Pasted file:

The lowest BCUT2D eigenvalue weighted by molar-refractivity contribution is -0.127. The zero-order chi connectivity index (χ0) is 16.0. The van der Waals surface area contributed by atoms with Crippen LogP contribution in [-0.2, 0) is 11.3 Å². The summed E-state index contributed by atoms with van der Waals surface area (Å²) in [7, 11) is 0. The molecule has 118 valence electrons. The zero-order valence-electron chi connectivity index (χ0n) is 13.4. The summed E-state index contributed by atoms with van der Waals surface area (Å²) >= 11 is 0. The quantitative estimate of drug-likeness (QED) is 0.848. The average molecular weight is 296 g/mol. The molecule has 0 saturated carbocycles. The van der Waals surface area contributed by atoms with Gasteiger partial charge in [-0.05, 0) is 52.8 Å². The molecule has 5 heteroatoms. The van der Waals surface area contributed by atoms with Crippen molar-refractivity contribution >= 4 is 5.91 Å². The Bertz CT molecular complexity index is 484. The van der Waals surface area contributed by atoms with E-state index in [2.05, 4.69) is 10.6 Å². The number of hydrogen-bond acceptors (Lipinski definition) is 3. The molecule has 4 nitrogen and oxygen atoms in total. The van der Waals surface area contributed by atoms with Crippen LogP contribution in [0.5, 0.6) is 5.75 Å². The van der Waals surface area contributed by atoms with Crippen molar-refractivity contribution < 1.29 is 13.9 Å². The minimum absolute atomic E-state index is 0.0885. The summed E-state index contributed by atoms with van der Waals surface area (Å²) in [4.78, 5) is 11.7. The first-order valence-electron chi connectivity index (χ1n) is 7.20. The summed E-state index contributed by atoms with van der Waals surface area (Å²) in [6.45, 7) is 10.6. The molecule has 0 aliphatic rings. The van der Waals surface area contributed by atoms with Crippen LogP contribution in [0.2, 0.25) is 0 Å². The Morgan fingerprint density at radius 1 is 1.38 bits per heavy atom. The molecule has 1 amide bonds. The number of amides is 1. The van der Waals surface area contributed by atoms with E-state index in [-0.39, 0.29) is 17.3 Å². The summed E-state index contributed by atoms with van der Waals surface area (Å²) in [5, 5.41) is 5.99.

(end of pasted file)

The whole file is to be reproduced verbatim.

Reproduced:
The lowest BCUT2D eigenvalue weighted by molar-refractivity contribution is -0.127. The zero-order chi connectivity index (χ0) is 16.0. The van der Waals surface area contributed by atoms with Crippen LogP contribution in [-0.2, 0) is 11.3 Å². The summed E-state index contributed by atoms with van der Waals surface area (Å²) in [7, 11) is 0. The molecule has 118 valence electrons. The zero-order valence-electron chi connectivity index (χ0n) is 13.4. The summed E-state index contributed by atoms with van der Waals surface area (Å²) >= 11 is 0. The quantitative estimate of drug-likeness (QED) is 0.848. The average molecular weight is 296 g/mol. The molecule has 0 saturated carbocycles. The van der Waals surface area contributed by atoms with Gasteiger partial charge in [-0.05, 0) is 52.8 Å². The molecule has 5 heteroatoms. The van der Waals surface area contributed by atoms with Crippen molar-refractivity contribution >= 4 is 5.91 Å². The Bertz CT molecular complexity index is 484. The van der Waals surface area contributed by atoms with E-state index in [2.05, 4.69) is 10.6 Å². The number of hydrogen-bond acceptors (Lipinski definition) is 3. The molecule has 4 nitrogen and oxygen atoms in total. The van der Waals surface area contributed by atoms with Crippen LogP contribution in [0.5, 0.6) is 5.75 Å². The van der Waals surface area contributed by atoms with Crippen molar-refractivity contribution < 1.29 is 13.9 Å². The minimum absolute atomic E-state index is 0.0885. The summed E-state index contributed by atoms with van der Waals surface area (Å²) in [4.78, 5) is 11.7. The first-order valence-electron chi connectivity index (χ1n) is 7.20. The summed E-state index contributed by atoms with van der Waals surface area (Å²) in [6.45, 7) is 10.6. The molecule has 0 aliphatic rings. The van der Waals surface area contributed by atoms with Crippen LogP contribution in [0.2, 0.25) is 0 Å². The Morgan fingerprint density at radius 1 is 1.38 bits per heavy atom. The molecule has 1 amide bonds. The number of amides is 1. The van der Waals surface area contributed by atoms with E-state index in [-0.39, 0.29) is 17.3 Å². The summed E-state index contributed by atoms with van der Waals surface area (Å²) in [5, 5.41) is 5.99.